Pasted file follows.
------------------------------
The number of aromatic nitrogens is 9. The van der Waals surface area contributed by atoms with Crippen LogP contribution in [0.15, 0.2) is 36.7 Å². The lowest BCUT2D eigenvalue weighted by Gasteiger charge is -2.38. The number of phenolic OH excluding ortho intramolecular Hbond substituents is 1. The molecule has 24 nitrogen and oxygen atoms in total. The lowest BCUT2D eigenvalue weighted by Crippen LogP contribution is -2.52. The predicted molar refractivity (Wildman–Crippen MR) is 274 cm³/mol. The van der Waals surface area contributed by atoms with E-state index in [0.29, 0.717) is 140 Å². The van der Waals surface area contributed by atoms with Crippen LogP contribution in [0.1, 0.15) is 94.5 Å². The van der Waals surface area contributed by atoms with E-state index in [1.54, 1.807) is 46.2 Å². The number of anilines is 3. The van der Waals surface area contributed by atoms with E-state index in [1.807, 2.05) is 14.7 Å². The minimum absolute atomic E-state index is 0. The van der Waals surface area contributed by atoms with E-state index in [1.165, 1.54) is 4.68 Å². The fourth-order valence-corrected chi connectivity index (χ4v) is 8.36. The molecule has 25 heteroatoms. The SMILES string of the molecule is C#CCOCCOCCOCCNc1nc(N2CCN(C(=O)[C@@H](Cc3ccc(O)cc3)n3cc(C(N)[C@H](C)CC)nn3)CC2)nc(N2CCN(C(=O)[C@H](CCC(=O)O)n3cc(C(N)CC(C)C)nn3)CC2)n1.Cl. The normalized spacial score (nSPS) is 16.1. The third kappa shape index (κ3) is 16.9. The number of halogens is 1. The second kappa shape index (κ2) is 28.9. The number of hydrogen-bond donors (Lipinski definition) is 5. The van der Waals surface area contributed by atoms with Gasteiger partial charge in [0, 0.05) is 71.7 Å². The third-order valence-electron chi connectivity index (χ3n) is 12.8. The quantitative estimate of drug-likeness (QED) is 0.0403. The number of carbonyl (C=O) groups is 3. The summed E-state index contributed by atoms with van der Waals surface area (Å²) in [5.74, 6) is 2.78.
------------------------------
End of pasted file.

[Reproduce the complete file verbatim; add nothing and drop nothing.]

The number of aromatic nitrogens is 9. The van der Waals surface area contributed by atoms with Crippen LogP contribution in [0.15, 0.2) is 36.7 Å². The lowest BCUT2D eigenvalue weighted by Gasteiger charge is -2.38. The number of phenolic OH excluding ortho intramolecular Hbond substituents is 1. The molecule has 24 nitrogen and oxygen atoms in total. The lowest BCUT2D eigenvalue weighted by Crippen LogP contribution is -2.52. The predicted molar refractivity (Wildman–Crippen MR) is 274 cm³/mol. The van der Waals surface area contributed by atoms with E-state index in [0.29, 0.717) is 140 Å². The van der Waals surface area contributed by atoms with Crippen LogP contribution in [0.1, 0.15) is 94.5 Å². The van der Waals surface area contributed by atoms with E-state index in [1.54, 1.807) is 46.2 Å². The number of anilines is 3. The van der Waals surface area contributed by atoms with E-state index in [1.807, 2.05) is 14.7 Å². The minimum absolute atomic E-state index is 0. The van der Waals surface area contributed by atoms with E-state index in [1.165, 1.54) is 4.68 Å². The fourth-order valence-corrected chi connectivity index (χ4v) is 8.36. The molecule has 25 heteroatoms. The SMILES string of the molecule is C#CCOCCOCCOCCNc1nc(N2CCN(C(=O)[C@@H](Cc3ccc(O)cc3)n3cc(C(N)[C@H](C)CC)nn3)CC2)nc(N2CCN(C(=O)[C@H](CCC(=O)O)n3cc(C(N)CC(C)C)nn3)CC2)n1.Cl. The normalized spacial score (nSPS) is 16.1. The third kappa shape index (κ3) is 16.9. The number of halogens is 1. The second kappa shape index (κ2) is 28.9. The number of hydrogen-bond donors (Lipinski definition) is 5. The van der Waals surface area contributed by atoms with Gasteiger partial charge in [0, 0.05) is 71.7 Å². The third-order valence-electron chi connectivity index (χ3n) is 12.8. The quantitative estimate of drug-likeness (QED) is 0.0403. The number of carbonyl (C=O) groups is 3. The summed E-state index contributed by atoms with van der Waals surface area (Å²) in [5.74, 6) is 2.78.